- Paperback: 320 pages
- Publisher: Penguin Books; Reprint edition (June 27, 2006)
- Language: English
- ISBN-10: 0143037013
- ISBN-13: 978-0143037019
- Product Dimensions: 5 x 0.7 x 7.8 inches
- Shipping Weight: 7 ounces (View shipping rates and policies)
- Average Customer Review: 42 customer reviews
- Amazon Best Sellers Rank: #473,462 in Books (See Top 100 in Books)
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Happiness: Lessons from a New Science Paperback – June 27, 2006
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From the Back Cover
"Impressive . . . An excellent job of recounting the collective findings of much of this new science."
The Wall Street Journal
"His lively new book . . . will not make conventional economists happy, but it should cause all of us to reflect more deeply on what really makes life worth living."
Robert D. Putnam, author of Bowling Alone
About the Author
Richard Layard is one of Britain's best-known economists and a leading world expert on unemployment and inequality. He runs Europe's leading economics research center within the London School of Economics. He worked for the British government as an economic adviser from 1997 to 2001, and in 2000 he became a member of the House of Lords. He is the author of a number of academic books.
Top customer reviews
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This book is easy to read because Dr. Layard makes simple statements about happiness and footnotes them to refer to proof or comprehensive reference works. You get the quick answer, but can find detailed scientific proof if you want to dig deeper.
Dr. Layard asks the right questions and usually poses logical answers. Most, but not all of his conclusions, are probably correct. In particular, when he calls on the developed nations to help the nations where the people are less happy, it is probably erroneous to conclude that you can raise the level of happiness or the median economic standing of people in countries where the birth rate hovers near the maximum that is biologically possible and the people are proud of it. After 68 years of observing people, I am convinced that if a person or nation is determined to self destruct they can overwhelm any level of help. It may be true that you will be happier if you try and don't get too concerned with the results of your efforts.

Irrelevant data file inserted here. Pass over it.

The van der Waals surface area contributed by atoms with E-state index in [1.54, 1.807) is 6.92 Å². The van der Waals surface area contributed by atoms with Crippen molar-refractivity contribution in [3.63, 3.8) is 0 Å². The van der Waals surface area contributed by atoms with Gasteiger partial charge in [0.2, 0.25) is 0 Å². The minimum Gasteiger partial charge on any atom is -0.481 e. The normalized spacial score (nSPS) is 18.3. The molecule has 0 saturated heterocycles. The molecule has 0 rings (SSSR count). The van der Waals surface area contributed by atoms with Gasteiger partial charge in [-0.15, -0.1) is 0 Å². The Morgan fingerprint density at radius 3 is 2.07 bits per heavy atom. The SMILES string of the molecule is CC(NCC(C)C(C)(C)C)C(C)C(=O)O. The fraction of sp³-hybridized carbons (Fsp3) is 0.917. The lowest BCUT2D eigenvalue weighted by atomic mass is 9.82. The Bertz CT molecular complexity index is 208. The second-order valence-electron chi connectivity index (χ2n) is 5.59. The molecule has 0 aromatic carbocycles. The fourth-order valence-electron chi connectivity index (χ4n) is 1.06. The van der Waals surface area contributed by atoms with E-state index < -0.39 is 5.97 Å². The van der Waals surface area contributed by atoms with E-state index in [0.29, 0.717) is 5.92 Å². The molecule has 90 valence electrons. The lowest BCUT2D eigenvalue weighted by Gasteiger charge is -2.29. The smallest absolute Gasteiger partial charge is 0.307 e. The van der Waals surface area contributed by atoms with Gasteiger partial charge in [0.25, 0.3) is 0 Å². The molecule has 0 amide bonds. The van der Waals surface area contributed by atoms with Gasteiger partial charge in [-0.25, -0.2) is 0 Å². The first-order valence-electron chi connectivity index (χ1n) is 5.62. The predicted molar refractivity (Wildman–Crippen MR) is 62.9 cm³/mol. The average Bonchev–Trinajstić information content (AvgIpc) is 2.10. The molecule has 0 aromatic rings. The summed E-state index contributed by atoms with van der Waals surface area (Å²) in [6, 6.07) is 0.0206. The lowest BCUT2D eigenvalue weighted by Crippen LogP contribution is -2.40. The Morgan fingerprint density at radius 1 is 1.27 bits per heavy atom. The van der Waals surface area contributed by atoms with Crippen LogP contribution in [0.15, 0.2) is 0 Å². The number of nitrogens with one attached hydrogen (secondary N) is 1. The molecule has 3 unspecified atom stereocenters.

I wish our politicians would read this book. I also hope you will read this book. It is likely to make you happier and more aware of the effect of government policies on happiness. I give Dr. Layard's book a 5 because this book has lessons that are likely to stick with you.
What can an economist tell us about the science and the art of happiness? The answer is a great deal. In 2004 Layard wrote a report - that is available online - in which he pointed out that despite the advances in the economy and in the provision of healthcare, we are no happier than we were fifty years ago. He went on to say that psychological problems and mental illness are amongst the biggest causes of misery. At a time when political action only seems to happen when we can attach a dollar cost and potential savings, he added that human suffering imposes severe burdens on the economy. At the same time we already have good evidence that the tools for dealing with all this psychological distress already exist. In his report he went on to propose that the United Kingdom needs 10,000 new cognitive behavioral therapists to make a major dent in all this suffering. What was different was that he went on to show that this expenditure made good economic sense.
The book is broken into two parts. The first is an excellent review of the factors involved in happiness, as well as a foray into the work of the English Utilitarian philosopher Jeremy Bentham, who believed that personal and societal decisions should all be based on the idea of creating the greatest happiness for the greatest number of people. In the second part Layard discusses his report and his prescriptions for action. One weakness of the book is that it does not stand well on its own. His action plan is easier to understand if you have read the report. (I cannot include the website address in this review, but if you look for Layard's name and "Prime Minister's Strategy Unit," you will quickly find it online.)
This is not in any way a book about how to create more personal happiness. It is instead an interesting attempt to draw up the bare bones of a strategy for increasing the happiness quotient of a country. It rather begs the questions about whether the creation of happiness is a legitimate concern of government. Not long ago there were news reports of one Asian country in which moves were afoot to make happiness not just a right but also a duty!
Nobody wants to pathologize ordinary life, and few would claim that cognitive behavior therapy is the only way to help people in trouble. But the fact that a powerful economist and advisor to the British Government has seen not just the human cost of unhappiness, but also added the dollars and cents that may lead to action is remarkable.